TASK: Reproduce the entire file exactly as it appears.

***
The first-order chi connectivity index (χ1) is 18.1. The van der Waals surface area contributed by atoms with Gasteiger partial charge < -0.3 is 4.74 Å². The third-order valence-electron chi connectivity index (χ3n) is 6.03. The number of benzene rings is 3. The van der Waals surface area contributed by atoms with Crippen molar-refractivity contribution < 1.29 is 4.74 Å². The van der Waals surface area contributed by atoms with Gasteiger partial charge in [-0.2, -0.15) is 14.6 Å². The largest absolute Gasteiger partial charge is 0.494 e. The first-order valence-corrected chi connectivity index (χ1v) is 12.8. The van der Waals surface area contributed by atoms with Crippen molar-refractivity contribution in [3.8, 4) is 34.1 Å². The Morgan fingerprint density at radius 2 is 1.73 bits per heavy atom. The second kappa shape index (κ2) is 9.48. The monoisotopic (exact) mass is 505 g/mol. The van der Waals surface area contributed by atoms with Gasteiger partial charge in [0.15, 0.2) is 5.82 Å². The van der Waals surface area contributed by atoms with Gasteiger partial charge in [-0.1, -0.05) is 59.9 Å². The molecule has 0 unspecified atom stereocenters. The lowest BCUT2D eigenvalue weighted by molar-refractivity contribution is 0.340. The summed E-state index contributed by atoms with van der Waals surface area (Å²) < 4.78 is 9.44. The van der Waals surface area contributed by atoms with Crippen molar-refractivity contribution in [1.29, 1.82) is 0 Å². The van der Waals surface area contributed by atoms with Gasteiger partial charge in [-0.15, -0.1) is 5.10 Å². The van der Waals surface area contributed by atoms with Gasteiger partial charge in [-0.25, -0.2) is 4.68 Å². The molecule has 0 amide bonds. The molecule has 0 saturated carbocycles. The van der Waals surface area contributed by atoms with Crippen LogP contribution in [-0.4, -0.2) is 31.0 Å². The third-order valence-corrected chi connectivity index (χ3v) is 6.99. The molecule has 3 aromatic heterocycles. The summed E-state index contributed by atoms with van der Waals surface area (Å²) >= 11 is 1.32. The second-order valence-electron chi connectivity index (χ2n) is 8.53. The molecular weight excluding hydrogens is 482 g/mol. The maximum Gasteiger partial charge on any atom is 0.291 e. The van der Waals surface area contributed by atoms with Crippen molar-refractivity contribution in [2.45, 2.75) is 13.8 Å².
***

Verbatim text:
The first-order chi connectivity index (χ1) is 18.1. The van der Waals surface area contributed by atoms with Gasteiger partial charge < -0.3 is 4.74 Å². The third-order valence-electron chi connectivity index (χ3n) is 6.03. The number of benzene rings is 3. The van der Waals surface area contributed by atoms with Crippen molar-refractivity contribution < 1.29 is 4.74 Å². The van der Waals surface area contributed by atoms with Gasteiger partial charge in [-0.2, -0.15) is 14.6 Å². The largest absolute Gasteiger partial charge is 0.494 e. The first-order valence-corrected chi connectivity index (χ1v) is 12.8. The van der Waals surface area contributed by atoms with Crippen molar-refractivity contribution in [3.8, 4) is 34.1 Å². The Morgan fingerprint density at radius 2 is 1.73 bits per heavy atom. The second kappa shape index (κ2) is 9.48. The monoisotopic (exact) mass is 505 g/mol. The van der Waals surface area contributed by atoms with Gasteiger partial charge in [0.15, 0.2) is 5.82 Å². The van der Waals surface area contributed by atoms with Gasteiger partial charge in [-0.1, -0.05) is 59.9 Å². The molecule has 0 unspecified atom stereocenters. The lowest BCUT2D eigenvalue weighted by molar-refractivity contribution is 0.340. The summed E-state index contributed by atoms with van der Waals surface area (Å²) < 4.78 is 9.44. The van der Waals surface area contributed by atoms with Crippen molar-refractivity contribution in [1.29, 1.82) is 0 Å². The van der Waals surface area contributed by atoms with Gasteiger partial charge in [-0.15, -0.1) is 5.10 Å². The van der Waals surface area contributed by atoms with Gasteiger partial charge in [-0.25, -0.2) is 4.68 Å². The molecule has 0 amide bonds. The molecule has 0 saturated carbocycles. The van der Waals surface area contributed by atoms with Crippen LogP contribution in [-0.4, -0.2) is 31.0 Å². The third-order valence-corrected chi connectivity index (χ3v) is 6.99. The molecule has 3 aromatic heterocycles. The summed E-state index contributed by atoms with van der Waals surface area (Å²) >= 11 is 1.32. The second-order valence-electron chi connectivity index (χ2n) is 8.53. The molecular weight excluding hydrogens is 482 g/mol. The maximum Gasteiger partial charge on any atom is 0.291 e. The van der Waals surface area contributed by atoms with Crippen molar-refractivity contribution in [2.45, 2.75) is 13.8 Å².